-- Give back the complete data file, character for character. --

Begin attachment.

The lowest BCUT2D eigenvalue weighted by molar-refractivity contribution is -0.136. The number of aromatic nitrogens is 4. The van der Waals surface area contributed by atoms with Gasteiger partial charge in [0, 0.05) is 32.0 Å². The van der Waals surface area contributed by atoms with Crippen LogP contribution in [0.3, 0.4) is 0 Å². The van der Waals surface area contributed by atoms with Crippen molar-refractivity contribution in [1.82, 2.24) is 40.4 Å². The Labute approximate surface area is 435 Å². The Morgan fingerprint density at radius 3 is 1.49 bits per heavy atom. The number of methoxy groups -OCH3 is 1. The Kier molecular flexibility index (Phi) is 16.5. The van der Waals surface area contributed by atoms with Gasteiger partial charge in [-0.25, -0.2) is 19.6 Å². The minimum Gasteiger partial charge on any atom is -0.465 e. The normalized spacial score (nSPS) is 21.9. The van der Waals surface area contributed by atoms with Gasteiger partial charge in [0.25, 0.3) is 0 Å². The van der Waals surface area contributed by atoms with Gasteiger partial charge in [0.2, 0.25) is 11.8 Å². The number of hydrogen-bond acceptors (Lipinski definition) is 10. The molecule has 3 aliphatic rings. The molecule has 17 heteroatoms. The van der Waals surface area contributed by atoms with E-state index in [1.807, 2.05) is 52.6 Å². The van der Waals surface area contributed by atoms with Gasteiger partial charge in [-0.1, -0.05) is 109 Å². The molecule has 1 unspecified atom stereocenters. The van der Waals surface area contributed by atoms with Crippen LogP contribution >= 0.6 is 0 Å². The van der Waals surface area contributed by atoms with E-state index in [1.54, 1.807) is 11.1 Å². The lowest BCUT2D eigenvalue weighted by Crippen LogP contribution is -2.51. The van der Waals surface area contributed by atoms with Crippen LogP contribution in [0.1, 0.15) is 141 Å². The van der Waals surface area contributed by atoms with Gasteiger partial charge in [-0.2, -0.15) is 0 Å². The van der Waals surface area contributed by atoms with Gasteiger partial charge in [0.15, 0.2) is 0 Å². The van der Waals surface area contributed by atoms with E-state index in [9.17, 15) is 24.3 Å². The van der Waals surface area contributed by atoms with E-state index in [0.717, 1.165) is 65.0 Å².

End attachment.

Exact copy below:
The lowest BCUT2D eigenvalue weighted by molar-refractivity contribution is -0.136. The number of aromatic nitrogens is 4. The van der Waals surface area contributed by atoms with Gasteiger partial charge in [0, 0.05) is 32.0 Å². The van der Waals surface area contributed by atoms with Crippen LogP contribution in [0.3, 0.4) is 0 Å². The van der Waals surface area contributed by atoms with Crippen molar-refractivity contribution in [1.82, 2.24) is 40.4 Å². The Labute approximate surface area is 435 Å². The Morgan fingerprint density at radius 3 is 1.49 bits per heavy atom. The number of methoxy groups -OCH3 is 1. The Kier molecular flexibility index (Phi) is 16.5. The van der Waals surface area contributed by atoms with Gasteiger partial charge in [-0.25, -0.2) is 19.6 Å². The minimum Gasteiger partial charge on any atom is -0.465 e. The normalized spacial score (nSPS) is 21.9. The van der Waals surface area contributed by atoms with Gasteiger partial charge in [0.25, 0.3) is 0 Å². The van der Waals surface area contributed by atoms with Gasteiger partial charge in [0.2, 0.25) is 11.8 Å². The number of hydrogen-bond acceptors (Lipinski definition) is 10. The molecule has 3 aliphatic rings. The molecule has 17 heteroatoms. The van der Waals surface area contributed by atoms with E-state index in [1.807, 2.05) is 52.6 Å². The van der Waals surface area contributed by atoms with Gasteiger partial charge in [-0.1, -0.05) is 109 Å². The molecule has 1 unspecified atom stereocenters. The van der Waals surface area contributed by atoms with Crippen LogP contribution >= 0.6 is 0 Å². The van der Waals surface area contributed by atoms with E-state index in [1.54, 1.807) is 11.1 Å². The lowest BCUT2D eigenvalue weighted by Crippen LogP contribution is -2.51. The van der Waals surface area contributed by atoms with Crippen LogP contribution in [0.1, 0.15) is 141 Å². The van der Waals surface area contributed by atoms with Gasteiger partial charge in [-0.2, -0.15) is 0 Å². The van der Waals surface area contributed by atoms with Gasteiger partial charge in [0.15, 0.2) is 0 Å². The van der Waals surface area contributed by atoms with E-state index in [9.17, 15) is 24.3 Å². The van der Waals surface area contributed by atoms with E-state index in [0.717, 1.165) is 65.0 Å².